New Trump Ad Suggests a Campaign Strategy Amid Crisis: Xenophobia

President Donald Trump has kicked off his general election advertising campaign with a xenophobic attack ad against Joe Biden, the presumptive Democratic nominee, the opening shot in a messaging war that is expected to be exceptionally ugly.

New Trump Ad Suggests a Campaign Strategy Amid Crisis: Xenophobia

In a minute-long digital ad released late Thursday that relies heavily on imagery of China and people of Asian descent, the Trump campaign signaled the lines of attack it will use in its attempts to rally the president’s base and define Biden. The ad reprises accusations Trump has made that the former vice president’s family profited from his relationships with Chinese officials and presents selectively edited scenes and statements attempting to portray him as doddering and weak.

For the president and his allies, the approach represents their assessment of the race as it narrows into a one-on-one contest with Biden, the opponent who is least susceptible to their charges that the Democratic Party is too far outside the political mainstream.

The new ad also shows that while the country has changed drastically in recent weeks amid a national health crisis, the president has not. He continues to lead the nation and run his campaign the way he always has: by belittling his adversaries and exploiting racial discord.

While other presidents have used campaigns during periods of national trauma to try to unite the country, political strategists said that Trump was taking the opposite approach.

“They’re just going to run a white grievance campaign,” said Stuart Stevens, who worked on the presidential campaigns of the Republicans Mitt Romney and George W. Bush. “It’s not complicated. He’s losing with everybody but white men over 50,” Stevens added.

“Trump hasn’t changed,” he said. “He hasn’t changed in 30 years.”

Biden amplified that criticism with a statement Friday, saying, “The casual racism and regular xenophobia that we have seen from Trump and this Administration is a national scourge.”

“Donald Trump only knows how to speak to people’s fears, not their better angels,” he added.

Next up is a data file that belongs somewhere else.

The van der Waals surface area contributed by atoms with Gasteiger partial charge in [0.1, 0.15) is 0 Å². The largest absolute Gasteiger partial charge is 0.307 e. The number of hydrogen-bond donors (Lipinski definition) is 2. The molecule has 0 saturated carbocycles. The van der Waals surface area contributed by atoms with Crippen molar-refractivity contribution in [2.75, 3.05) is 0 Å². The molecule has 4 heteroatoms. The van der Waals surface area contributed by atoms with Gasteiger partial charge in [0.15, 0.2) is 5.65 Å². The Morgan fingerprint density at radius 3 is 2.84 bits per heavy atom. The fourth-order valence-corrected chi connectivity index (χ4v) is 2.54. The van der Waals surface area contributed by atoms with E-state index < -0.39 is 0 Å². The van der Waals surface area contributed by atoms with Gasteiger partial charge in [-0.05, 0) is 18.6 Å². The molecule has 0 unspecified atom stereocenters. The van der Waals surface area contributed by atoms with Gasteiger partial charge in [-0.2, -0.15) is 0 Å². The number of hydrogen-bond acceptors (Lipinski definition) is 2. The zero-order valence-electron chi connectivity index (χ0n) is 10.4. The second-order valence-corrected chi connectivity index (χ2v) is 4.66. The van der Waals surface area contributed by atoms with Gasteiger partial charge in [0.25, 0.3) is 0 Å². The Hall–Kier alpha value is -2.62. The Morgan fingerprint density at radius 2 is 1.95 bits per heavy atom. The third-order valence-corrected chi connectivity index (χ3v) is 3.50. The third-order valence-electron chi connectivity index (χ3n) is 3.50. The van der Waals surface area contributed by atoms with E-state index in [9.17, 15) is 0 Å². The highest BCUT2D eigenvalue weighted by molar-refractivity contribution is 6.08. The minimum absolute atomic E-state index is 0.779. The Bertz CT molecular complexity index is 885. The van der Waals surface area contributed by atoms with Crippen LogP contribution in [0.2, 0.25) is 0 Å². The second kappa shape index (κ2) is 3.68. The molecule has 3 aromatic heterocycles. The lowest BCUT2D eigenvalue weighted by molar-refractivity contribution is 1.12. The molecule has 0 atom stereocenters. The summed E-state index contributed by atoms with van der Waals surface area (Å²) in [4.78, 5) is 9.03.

Since the coronavirus started spreading in the United States, Trump has tried to steer the conversation over his response toward themes and issues he is most comfortable with like nationalism and border security. Until recently, he had been referring to the coronavirus as the “Chinese virus.”

Now, with unfounded claims that Biden and his family have profited from below-board business deals with the Chinese, Trump is attempting to link his political rival to his chief geopolitical foe at a time when there is rising xenophobia and violence in the United States aimed at Chinese Americans.

“During America’s crisis, Biden protected China’s feelings,” the online ad says, presenting a montage of clips of Biden complimenting and praising the Chinese, including the country’s leader, Xi Jinping, and of a news segment accusing Biden of helping his son Hunter profit off Chinese investments.

The ad also includes an image of a smiling Biden standing alongside an Asian American man — an apparent attempt to suggest that the former president has an inappropriately cozy relationship with China. But the man in the image is a Chinese American, the former governor of Washington, Gary Locke, who also served as President Barack Obama’s commerce secretary and ambassador to China.

The picture, which appears briefly in between clips showing Biden socializing with Chinese officials and stammering through speeches, was taken at a 2013 event in Beijing where Locke and the former vice president appeared together.

The ad’s implication that Biden is soft on China is oddly timed, coming as Trump’s own stance toward China and Xi has been more positive. Trump has been complimenting Xi, and as recently as last week, the president described the two of them as close allies and good friends.